Midterm campaign edition:
- An issue in some races: “Critique of Maryland Congestion-Relief Plan Rests on Very Bad Logic [Austill Stuart] So much for the “Lexus Lanes” epithet: “Congestion pricing is not just slanted toward the elite” [Tyler Cowen]
- Brian Frosh is part of a state-AG task force that subpoenas and investigates private groups and individuals for having promoted erroneous opinions on environmental questions. Which should have been more controversial during the campaign [Mark Uncapher]
- Republican mailers assailed Dems on this issue, yet “supervised injection facilities save lives” [Jacob Sullum, Reason]
- Sen. Ron Young (D-Frederick), at 12:55: stop saying we raised taxes 46 times, I counted and we only raised them 15 times [FNP podcast debate with Craig Giangrande]
- In Maryland as elsewhere, “single payer in one state” is more of a political stunt than a practical program [Todd Eberly]
- Poor showings at Tuesday’s polls for many lawmakers rated highly by Maryland Business for Responsive Government could spell trouble ahead on business issues [MBRG]
Filed under DC area, Policy
Tom Coale’s case. Coale is running for the Democratic nomination in District 9B (Ellicott City) against Rich Corkran.
Heroin use has been rising steeply in our area: this Frederick Gorilla article has details. Users mostly go to Baltimore to buy their supplies. The state of Maryland already authorizes a needle-exchange program aimed to reducing the rate at which users spread debilitating diseases to each other through sharing injection works. Legislators this past term voted to relax the program’s rules slightly so as to permit exchanges on other than a 1-to-1 basis.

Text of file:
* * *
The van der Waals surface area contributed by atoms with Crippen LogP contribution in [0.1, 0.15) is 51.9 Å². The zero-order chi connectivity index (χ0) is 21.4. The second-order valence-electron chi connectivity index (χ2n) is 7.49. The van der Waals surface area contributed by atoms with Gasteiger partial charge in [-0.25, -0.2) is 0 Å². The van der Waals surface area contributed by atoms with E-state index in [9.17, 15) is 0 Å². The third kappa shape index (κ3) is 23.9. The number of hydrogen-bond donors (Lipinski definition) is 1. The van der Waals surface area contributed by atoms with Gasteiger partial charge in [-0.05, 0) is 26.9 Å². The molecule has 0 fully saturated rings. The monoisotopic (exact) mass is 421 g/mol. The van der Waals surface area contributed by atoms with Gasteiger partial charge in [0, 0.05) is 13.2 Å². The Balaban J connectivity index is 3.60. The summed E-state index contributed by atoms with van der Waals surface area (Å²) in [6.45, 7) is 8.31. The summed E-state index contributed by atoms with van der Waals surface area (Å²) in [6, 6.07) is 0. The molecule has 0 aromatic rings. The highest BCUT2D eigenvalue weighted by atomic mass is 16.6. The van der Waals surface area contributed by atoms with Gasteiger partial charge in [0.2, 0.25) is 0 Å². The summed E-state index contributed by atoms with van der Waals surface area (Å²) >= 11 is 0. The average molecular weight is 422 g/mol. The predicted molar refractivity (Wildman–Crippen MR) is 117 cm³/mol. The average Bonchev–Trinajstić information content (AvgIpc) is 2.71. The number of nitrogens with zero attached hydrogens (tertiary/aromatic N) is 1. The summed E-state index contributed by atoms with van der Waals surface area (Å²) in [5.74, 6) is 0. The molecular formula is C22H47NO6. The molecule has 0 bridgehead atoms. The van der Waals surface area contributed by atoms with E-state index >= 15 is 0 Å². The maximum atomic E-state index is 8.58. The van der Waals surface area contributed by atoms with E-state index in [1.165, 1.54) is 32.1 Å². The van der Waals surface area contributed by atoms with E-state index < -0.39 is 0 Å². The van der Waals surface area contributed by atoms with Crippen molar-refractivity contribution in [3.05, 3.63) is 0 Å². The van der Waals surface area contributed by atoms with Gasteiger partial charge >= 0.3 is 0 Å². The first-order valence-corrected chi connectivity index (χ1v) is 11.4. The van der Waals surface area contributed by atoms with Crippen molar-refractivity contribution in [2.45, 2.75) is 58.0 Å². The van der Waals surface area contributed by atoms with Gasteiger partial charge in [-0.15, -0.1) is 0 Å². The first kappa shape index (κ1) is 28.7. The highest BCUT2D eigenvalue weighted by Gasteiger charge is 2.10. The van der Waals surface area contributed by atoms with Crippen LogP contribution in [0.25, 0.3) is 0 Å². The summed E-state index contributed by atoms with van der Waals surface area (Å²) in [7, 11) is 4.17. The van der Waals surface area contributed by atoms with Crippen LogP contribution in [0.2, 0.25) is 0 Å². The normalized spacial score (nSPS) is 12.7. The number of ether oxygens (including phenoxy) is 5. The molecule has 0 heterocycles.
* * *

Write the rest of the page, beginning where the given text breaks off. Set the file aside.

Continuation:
Del. Michael Hough vehemently opposes needle exchange, and has chosen to make this an issue in his primary challenge to Senate Minority Leader David Brinkley (R-New Market). Brinkley believes (as do most experts) that this low-cost way of preventing the spread of HIV and hepatitis will actually save taxpayers money over the long run, aside from its humanitarian impact. I’m a libertarian who’d like the state out of drug issues entirely, but campaigning against this one tiny program strikes me as being like watching the state spend millions treating polio or tetanus and then getting all bent out of shape when it asks to spend thousands on vaccines.
Dave Schmidt, who ran for Alderman last year on the Republican line in Frederick, wrote on his Facebook page:
…Making this about a waste of taxpayer dollars is not only misleading, and dangerous thinking, it is wholesale inaccurate. There is case study after case study that proves that a clean-needle program will not only save lives, but lower the government cost burden over time. There is something fundamentally wrong with the idea that someone suffering from a disease (even if they acquired it voluntarily) should be forced to live an ever increasingly destructive lifestyle because we don’t like what they do. Even if it is despicable in my mind to make this about money, or placing a dollar figure on the life of a fellow citizen, that argument is invalid. This should be about how we care for those sick and unable to care for themselves. Providing a path out, not shutting the door in their face because its going to cost us a dime up front.
For more data, here’s a 2008 report affirming needle exchange effectiveness from S. Robert Lichter’s STATS, the statistical center (often perceived as leaning right of center) at George Mason U. in Virginia and a 2005 paper from the Centers for Disease Control.